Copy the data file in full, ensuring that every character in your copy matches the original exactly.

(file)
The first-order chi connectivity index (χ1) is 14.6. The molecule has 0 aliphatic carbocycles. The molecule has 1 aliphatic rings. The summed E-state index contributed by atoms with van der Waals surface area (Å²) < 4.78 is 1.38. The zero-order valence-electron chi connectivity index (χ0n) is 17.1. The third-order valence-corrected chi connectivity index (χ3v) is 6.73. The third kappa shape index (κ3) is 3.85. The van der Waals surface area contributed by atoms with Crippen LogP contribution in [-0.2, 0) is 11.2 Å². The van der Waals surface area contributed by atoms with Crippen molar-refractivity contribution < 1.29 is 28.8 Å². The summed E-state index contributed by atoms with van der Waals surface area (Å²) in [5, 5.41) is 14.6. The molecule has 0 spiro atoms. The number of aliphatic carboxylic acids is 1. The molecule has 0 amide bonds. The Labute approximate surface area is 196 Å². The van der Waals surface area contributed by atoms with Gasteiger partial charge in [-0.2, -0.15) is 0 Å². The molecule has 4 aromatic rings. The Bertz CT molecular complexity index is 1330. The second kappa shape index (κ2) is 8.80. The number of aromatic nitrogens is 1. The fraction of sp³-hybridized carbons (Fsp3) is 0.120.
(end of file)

The first-order chi connectivity index (χ1) is 14.6. The molecule has 0 aliphatic carbocycles. The molecule has 1 aliphatic rings. The summed E-state index contributed by atoms with van der Waals surface area (Å²) < 4.78 is 1.38. The zero-order valence-electron chi connectivity index (χ0n) is 17.1. The third-order valence-corrected chi connectivity index (χ3v) is 6.73. The third kappa shape index (κ3) is 3.85. The van der Waals surface area contributed by atoms with Crippen LogP contribution in [-0.2, 0) is 11.2 Å². The van der Waals surface area contributed by atoms with Crippen molar-refractivity contribution < 1.29 is 28.8 Å². The summed E-state index contributed by atoms with van der Waals surface area (Å²) in [5, 5.41) is 14.6. The molecule has 0 spiro atoms. The number of aliphatic carboxylic acids is 1. The molecule has 0 amide bonds. The Labute approximate surface area is 196 Å². The van der Waals surface area contributed by atoms with Gasteiger partial charge in [-0.2, -0.15) is 0 Å². The molecule has 4 aromatic rings. The Bertz CT molecular complexity index is 1330. The second kappa shape index (κ2) is 8.80. The number of aromatic nitrogens is 1. The fraction of sp³-hybridized carbons (Fsp3) is 0.120.